There are about 200 species of native and introduced millipedes in Tasmania. This website will help you identify most of them, and will also tell you a little about their distribution and habits.
This is not a resource for taxonomists. If you are interested in the taxonomic details of particular genera and species, please visit MilliBase. You can also download the archived website Millipedes of Australia, which was "frozen" in 2019 (no longer updated).
Most Tasmanians can recognise millipedes on sight, and the introduced species are often called "curly worms". Millipedes are long and thin with many legs. Millipedes are sometimes confused with centipedes, which have one pair of legs on each body segment and occasionally bite people. Millipedes are harmless and have two pairs of legs on most body segments.
In Tasmania, adult millipedes of different species range from 2 mm long to ca 80 mm. They can be found in every terrestrial habitat, from coastal sand dunes to rocky mountaintops, and from moorland to rainforest. The native species feed on fungi and rotting vegetation.
Tasmania's milipedes probably live for 2-3 years, egg to adult (the larger Spirostreptida may live longer). Male and female adults can be found at most times of the year. Millipedes normally hide in the soil, in forest floor litter or in rotting logs. You may not see millipedes as you wander in the bush, but they're always present. A single patch of forest in Tasmania can be home to 15-20 millipede species.
So far as I know, no native Tasmanian millipede species is threatened with extinction. Some species have a very small geographical range, but are quite abundant within that range.
The most important threatening process for millipede populations is clearing of native vegetation for agriculture. In parts of Tasmania that have been farmed or grazed for many years, invasive millipede species have almost completely displaced the natives. Field studies have shown that native millipede populations recover well after forestry operations, including conversion to plantation (see References). Native millipedes can occasionally be found in suburban gardens close to the bush.
The identification keys on this website are designed for the Tasmanian fauna. They should not be used for non-Tasmanian millipedes. Most of Tasmania's native millipedes are endemic to Tasmania. This means that even if you find a millipede somewhere else in the world which looks almost exactly like one of the endemic Tasmanians on this website, it is highly unlikely that they are the same animal.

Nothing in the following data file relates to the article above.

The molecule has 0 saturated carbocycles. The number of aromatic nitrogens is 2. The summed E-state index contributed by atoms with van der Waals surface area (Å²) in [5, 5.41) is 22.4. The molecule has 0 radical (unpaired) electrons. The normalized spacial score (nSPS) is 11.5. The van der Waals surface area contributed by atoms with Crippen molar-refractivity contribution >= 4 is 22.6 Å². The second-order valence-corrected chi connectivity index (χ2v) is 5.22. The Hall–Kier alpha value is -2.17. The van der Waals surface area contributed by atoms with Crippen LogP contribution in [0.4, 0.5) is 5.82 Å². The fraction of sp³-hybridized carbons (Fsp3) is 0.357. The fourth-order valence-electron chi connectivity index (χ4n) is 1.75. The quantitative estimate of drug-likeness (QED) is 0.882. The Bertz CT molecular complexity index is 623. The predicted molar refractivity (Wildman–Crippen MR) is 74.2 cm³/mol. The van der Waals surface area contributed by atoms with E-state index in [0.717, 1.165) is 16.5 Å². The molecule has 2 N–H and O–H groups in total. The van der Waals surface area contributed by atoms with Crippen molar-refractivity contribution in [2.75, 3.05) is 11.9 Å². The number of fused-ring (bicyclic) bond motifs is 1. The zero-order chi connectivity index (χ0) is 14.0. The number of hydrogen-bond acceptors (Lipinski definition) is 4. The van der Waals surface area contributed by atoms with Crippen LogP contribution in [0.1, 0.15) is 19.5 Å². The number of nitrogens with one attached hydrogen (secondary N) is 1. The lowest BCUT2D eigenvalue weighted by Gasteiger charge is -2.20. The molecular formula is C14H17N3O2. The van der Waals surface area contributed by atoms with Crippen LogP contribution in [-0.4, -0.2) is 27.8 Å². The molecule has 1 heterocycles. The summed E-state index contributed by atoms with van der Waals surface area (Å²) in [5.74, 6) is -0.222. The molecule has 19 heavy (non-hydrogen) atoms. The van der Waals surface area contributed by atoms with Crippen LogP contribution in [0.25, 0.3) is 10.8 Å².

For most identifications you will need a low-power microscope or a strong hand-lens. Once you get to know the Tasmanian millipede fauna, you will be able to identify some species with your unaided eyes, but even experts need magnification for positive identifications. For all but a few species, you cannot identify a millipede from an image of the whole animal. Millipedes are very poor subjects for image-based identifications on iNaturalist, QuestaGame and Facebook nature groups.
About the maps
The distribution maps on this website are built from an occurrences file I maintain with ca 9900 records for preserved specimens deposited in museums. The file is Darwin Core-compliant, corrects errors found in Atlas of Living Australia records and was last updated in March 2023. If you are interested in distribution records for particular species, please email me.
Updates and licensing
This website is a revised, updated and re-formatted version of the millipede parts of another website, Tasmanian Multipedes, which went online in 2003. The site was "frozen" in 2013 and later taken offline, but is still available for download in the Zenodo data repository. The earlier website also has information about Tasmania's centipedes, velvet worms, Symphyla and Pauropoda.
The text and uncredited images on this website are my own work and are copyright under a Creative Commons Attribution-NonCommercial 4.0 International License. You are welcome to use or copy the information and uncredited images on this website for non-commercial purposes, but please attribute what you use to this source.
The current version of this website has been archived in Zenodo and can be downloaded here as a ca 18 MB ZIP file for local use.
For further information about the Tasmanian Millipedes website, please email me directly. Please note that I have retired from scientific work and no longer identify millipede specimens.